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Entries in security (2)

Wednesday
May042011

Excellent Reason to Encrypt iOS Backups

iTunes offers the ability to encrypt your iOS backups that are stored on your computer.  Turning this feature on or off is done via a simple checkbox on the iOS device's summary page in iTunes.

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Encrypting the iOS backup on your computer helps protect your personal data in the event someone gets their hands on your computer or hard drive.  But, according to Josh Sunshine at gigaom.com, there's another excellent reason to encrypt your iOS device backups:

There are other, non-security related reasons to encrypt your backups, too. If you restore a new iOS device from a backup of an old one, usually passwords such as mail account passwords aren’t stored, and you’ll have to enter them again on the new device. However, if your backup was encrypted, the passwords will be kept, making the transition to a new device that much easier.

Now that is terrific news!  Every time I've upgraded to the latest iPhone I've had to reenter all of my email passwords.  It's nice to know that checking a little box can not only provide better security on my computer, but also prevent excessive hassle when upgrading to the latest and greatest iOS device!

Thursday
Apr212011

iPhone 4 Tracking Brouhaha

Yesterday, a pair of security researchers (Alasdair Allan and Pete Warden) announced the discovery that the iPhone 4 and iPad 3G are regularly recording the position of the device to a hidden consolidated.db cache file.  Their "discovery" spawned a whirlwind of controversy, including this morning's news of a letter sent to Apple CEO Steve Jobs by Senator Al Franken (D-MN).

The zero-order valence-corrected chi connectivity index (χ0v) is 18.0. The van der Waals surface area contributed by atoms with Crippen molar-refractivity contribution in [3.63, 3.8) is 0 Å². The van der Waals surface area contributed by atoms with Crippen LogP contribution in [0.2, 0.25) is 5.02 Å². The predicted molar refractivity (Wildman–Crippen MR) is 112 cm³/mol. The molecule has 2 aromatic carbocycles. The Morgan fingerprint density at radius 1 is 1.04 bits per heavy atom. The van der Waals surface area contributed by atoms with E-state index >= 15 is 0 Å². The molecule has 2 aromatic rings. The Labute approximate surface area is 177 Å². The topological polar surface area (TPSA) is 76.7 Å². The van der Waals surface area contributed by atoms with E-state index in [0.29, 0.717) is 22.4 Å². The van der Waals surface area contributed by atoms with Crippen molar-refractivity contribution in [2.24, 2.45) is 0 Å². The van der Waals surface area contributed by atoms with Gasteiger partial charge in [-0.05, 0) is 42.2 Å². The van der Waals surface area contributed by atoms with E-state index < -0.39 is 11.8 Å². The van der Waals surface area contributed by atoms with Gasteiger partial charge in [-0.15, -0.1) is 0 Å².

Today, network security and forensics expert Alex Levinson stepped forward to explain that the hidden consolidated.db cache file is neither new nor secret.  In fact, the existence of the file was mentioned in iOS Forensic Analysis: for iPhone, iPad and iPod touch, a book to which Levinson was a contributor.  The book was released on December 5, 2010.

For me, it's much ado about nothing.  Anyone carrying any sort of mobile phone can be tracked by their mobile provider.  I guess if I was engaged in criminal activity or I was cheating on my spouse, I might have more reason to be concerned.  But the moment I started carrying a mobile device that relies on cellular towers or WiFi hotspots, and features a GPS chip to determine its position, it was pretty easy to figure out that my movements could be tracked.

By the way, Android OS device owners should take note that their devices are tracking position into a similar cache file.  Though, it appears the Android OS does not keep a very long record.